Faydra Shapiro. Building Jewish Roots: The Israel Experience. Montreal and Kingston: McGill-Queen's University Press, 2006.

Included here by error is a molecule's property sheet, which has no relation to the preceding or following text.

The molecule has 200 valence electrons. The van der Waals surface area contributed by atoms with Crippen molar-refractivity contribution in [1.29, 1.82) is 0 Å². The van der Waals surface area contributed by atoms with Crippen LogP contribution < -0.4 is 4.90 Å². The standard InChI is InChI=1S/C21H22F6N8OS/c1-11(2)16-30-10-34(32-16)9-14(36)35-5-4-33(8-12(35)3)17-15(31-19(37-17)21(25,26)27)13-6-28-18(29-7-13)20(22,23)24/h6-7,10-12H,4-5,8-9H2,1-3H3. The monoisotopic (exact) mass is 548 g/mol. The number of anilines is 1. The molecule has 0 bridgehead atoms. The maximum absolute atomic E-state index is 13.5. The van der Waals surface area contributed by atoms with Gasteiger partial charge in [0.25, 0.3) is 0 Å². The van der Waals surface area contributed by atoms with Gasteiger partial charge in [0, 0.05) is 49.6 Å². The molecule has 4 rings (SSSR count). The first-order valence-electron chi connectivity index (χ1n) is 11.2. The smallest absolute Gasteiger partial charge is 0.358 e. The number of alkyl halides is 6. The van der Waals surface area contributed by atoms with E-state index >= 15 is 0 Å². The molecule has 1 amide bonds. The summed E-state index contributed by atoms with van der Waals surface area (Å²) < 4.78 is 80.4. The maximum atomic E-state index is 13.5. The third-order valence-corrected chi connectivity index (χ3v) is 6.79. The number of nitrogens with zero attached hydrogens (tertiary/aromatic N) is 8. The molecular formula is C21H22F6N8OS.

Reviewed by Adam Stewart, University of Waterloo, Ontario, Canada